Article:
Careers rarely develop the way we plan them. Our career path often takes many twists and turns, with particular events, choices and people influencing our direction.

We asked Paul Dowling from Teagasc to give some advice for people considering this job:

 

Paul Dowling

Horticulturist

Teagasc

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  Paul Dowling
Ideally, try and get a job in the industry for a summer, or get a bit of experience before you go into it. You have to be happy with working outside, and doing physical work. If you are not prepared to work hard or are looking for a soft job, don't go into Landscaping. Design is very sexy at the moment, everyone wants to be a designer, a Landscape Designer. It's different on the ground, you have to be out there on sites in all weather and you have to make sure projects are managed well and you're able to muck in with everyone else. Biology is most important for anyone going into Horticulture or Landscaping as it covers propagation and helps with the identification of plant names, species and families through the universal use of Latin. Chemistry is also helpful as the use of various chemicals is a constant in horticulture. The chemical content and dangers of fertilizers, herbicides and insecticides in use in Amenity Horticulture needs to be understood anyone going into this business. Geography would be a relevant subject as well. Also, the simple things like having a full, clean driving licence, which can make you a lot more employable if you are trying for a job with a Landscape Conractor. This indicates that you are more mobile and can also drive a company van if needed. Be sure you're happy with the outdoor life. Having taken a Horticulture course will give you an advantage. However, it's possible to take a job first and study later, e.g. in IT Blanchardstown it is possible to study at night. I think you cannot beat doing the Diploma Course in the National Botanic Gardens because it is a good practical course which also covers all the theory and is invaluable for gaining plant knowledge.
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Investigative?
Investigative 
The Investigative person will usually find a particular area of science to be of interest. They are inclined toward intellectual and analytical activities and enjoy observation and theory. They may prefer thought to action, and enjoy the challenge of solving problems with clever technology. They will often follow the latest developments in their chosen field, and prefer mentally stimulating environments.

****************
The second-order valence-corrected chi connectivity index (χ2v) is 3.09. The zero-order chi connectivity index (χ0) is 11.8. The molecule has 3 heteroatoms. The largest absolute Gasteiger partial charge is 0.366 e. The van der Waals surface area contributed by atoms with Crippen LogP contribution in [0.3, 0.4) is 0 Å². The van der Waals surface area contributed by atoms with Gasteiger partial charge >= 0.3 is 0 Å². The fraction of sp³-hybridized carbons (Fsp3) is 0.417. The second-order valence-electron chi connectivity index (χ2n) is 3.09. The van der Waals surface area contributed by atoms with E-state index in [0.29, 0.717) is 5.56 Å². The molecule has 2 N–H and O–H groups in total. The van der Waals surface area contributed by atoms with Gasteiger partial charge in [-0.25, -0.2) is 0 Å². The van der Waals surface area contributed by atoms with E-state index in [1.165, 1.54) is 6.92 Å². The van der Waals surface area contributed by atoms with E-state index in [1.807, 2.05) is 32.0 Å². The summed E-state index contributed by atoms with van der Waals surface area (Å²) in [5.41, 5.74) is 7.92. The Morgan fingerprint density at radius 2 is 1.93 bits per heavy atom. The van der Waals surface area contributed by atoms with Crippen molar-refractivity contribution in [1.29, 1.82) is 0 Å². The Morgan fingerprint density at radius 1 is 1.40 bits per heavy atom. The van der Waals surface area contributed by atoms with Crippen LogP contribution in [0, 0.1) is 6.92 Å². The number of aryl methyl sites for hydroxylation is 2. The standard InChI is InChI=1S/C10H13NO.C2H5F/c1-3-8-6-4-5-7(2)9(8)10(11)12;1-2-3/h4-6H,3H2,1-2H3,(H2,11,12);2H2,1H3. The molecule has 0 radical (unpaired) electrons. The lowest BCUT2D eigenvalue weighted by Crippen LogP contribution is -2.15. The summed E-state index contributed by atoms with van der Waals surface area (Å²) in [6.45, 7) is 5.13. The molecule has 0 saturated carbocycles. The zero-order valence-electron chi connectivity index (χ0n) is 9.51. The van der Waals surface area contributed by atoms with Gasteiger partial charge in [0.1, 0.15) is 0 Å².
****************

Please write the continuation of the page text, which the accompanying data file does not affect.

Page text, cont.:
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ESB Ireland Apprenticeship Campaign 2014 


Wednesday, March 26, 2014 




ESB Ireland Apprenticeship Campaign 2014

ESB Electrical and HGV Mechanic Apprenticeships 2014 are now open for applications.

ESB, Ireland’s leading energy company is seeking dynamic people to join the company to help them deliver their 2025 Corporate Strategy over the coming years.

ESB Networks Ltd. carries out the construction, maintenance and operation of the distribution and transmission electricity network in the country. This includes sub stations and the overhead and underground electricity infrastructure that are used to bring electricity to Ireland’s 2.3 million, domestic, commercial and industrial customers.

ESB Networks Ltd. also services and maintains a large fleet of light and heavy goods vehicles at various ESB locations throughout the country.

The ESB Apprenticeship programme will begin taking applications on Sunday 23rd March 2014.

Closing Date for applications to the 2014 Apprenticeship program is:

Friday 11th April 2014

Click ESB 2014 Apprenticeship Programme for details and access to the online application process.

Click here for more information on Careers with the ESB and Electronic and Electrical Engineering.

 

The CareersPortal Team

 




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What are your Career Interests? 926

Creative
Creative
Creative people are drawn to careers and activities that enable them to take responsibility for the design, layout or sensory impact of something (visual, auditory etc). They may be drawn towards the traditional artistic pursuits such as painting, sculpture, singing, or music. Or they may show more interest in design, such as architecture, animation, or craft areas, such as pottery and ceramics.

Creative people use their personal understanding of people and the world they live in to guide their work. Creative people like to work in unstructured workplaces, enjoy taking risks and prefer a minimum of routine.

 Go... Explore Career Interests here...